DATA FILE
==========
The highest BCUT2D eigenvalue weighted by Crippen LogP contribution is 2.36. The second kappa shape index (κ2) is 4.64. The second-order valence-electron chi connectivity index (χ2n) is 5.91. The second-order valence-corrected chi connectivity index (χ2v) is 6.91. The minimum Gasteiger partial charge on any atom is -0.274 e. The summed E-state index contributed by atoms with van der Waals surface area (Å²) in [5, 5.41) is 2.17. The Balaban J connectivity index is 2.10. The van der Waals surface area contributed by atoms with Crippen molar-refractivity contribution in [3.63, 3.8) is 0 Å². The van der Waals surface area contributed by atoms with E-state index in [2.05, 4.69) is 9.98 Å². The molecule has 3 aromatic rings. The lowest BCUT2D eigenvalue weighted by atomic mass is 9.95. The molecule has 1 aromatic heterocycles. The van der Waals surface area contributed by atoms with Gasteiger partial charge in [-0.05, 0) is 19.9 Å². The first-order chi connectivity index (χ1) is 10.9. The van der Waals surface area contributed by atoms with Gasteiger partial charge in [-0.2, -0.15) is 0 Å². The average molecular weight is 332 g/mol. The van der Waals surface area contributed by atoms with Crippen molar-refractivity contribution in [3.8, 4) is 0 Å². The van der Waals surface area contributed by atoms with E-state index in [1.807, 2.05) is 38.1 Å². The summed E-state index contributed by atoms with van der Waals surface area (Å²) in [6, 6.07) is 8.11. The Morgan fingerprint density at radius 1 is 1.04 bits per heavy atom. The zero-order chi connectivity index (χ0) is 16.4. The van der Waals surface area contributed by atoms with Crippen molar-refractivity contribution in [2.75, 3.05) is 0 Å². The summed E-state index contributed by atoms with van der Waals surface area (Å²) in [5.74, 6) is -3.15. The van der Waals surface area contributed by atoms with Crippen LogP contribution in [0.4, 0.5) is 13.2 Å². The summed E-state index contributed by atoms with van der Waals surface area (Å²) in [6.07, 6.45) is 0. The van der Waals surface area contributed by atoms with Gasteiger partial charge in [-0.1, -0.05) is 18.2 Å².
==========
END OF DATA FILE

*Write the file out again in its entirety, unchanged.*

The highest BCUT2D eigenvalue weighted by Crippen LogP contribution is 2.36. The second kappa shape index (κ2) is 4.64. The second-order valence-electron chi connectivity index (χ2n) is 5.91. The second-order valence-corrected chi connectivity index (χ2v) is 6.91. The minimum Gasteiger partial charge on any atom is -0.274 e. The summed E-state index contributed by atoms with van der Waals surface area (Å²) in [5, 5.41) is 2.17. The Balaban J connectivity index is 2.10. The van der Waals surface area contributed by atoms with Crippen molar-refractivity contribution in [3.63, 3.8) is 0 Å². The van der Waals surface area contributed by atoms with E-state index in [2.05, 4.69) is 9.98 Å². The molecule has 3 aromatic rings. The lowest BCUT2D eigenvalue weighted by atomic mass is 9.95. The molecule has 1 aromatic heterocycles. The van der Waals surface area contributed by atoms with Gasteiger partial charge in [-0.05, 0) is 19.9 Å². The first-order chi connectivity index (χ1) is 10.9. The van der Waals surface area contributed by atoms with Gasteiger partial charge in [-0.2, -0.15) is 0 Å². The average molecular weight is 332 g/mol. The van der Waals surface area contributed by atoms with Crippen molar-refractivity contribution in [3.8, 4) is 0 Å². The van der Waals surface area contributed by atoms with E-state index in [1.807, 2.05) is 38.1 Å². The summed E-state index contributed by atoms with van der Waals surface area (Å²) in [6, 6.07) is 8.11. The Morgan fingerprint density at radius 1 is 1.04 bits per heavy atom. The zero-order chi connectivity index (χ0) is 16.4. The van der Waals surface area contributed by atoms with Crippen molar-refractivity contribution in [2.75, 3.05) is 0 Å². The summed E-state index contributed by atoms with van der Waals surface area (Å²) in [5.74, 6) is -3.15. The van der Waals surface area contributed by atoms with Crippen LogP contribution in [0.4, 0.5) is 13.2 Å². The summed E-state index contributed by atoms with van der Waals surface area (Å²) in [6.07, 6.45) is 0. The van der Waals surface area contributed by atoms with Gasteiger partial charge in [-0.1, -0.05) is 18.2 Å².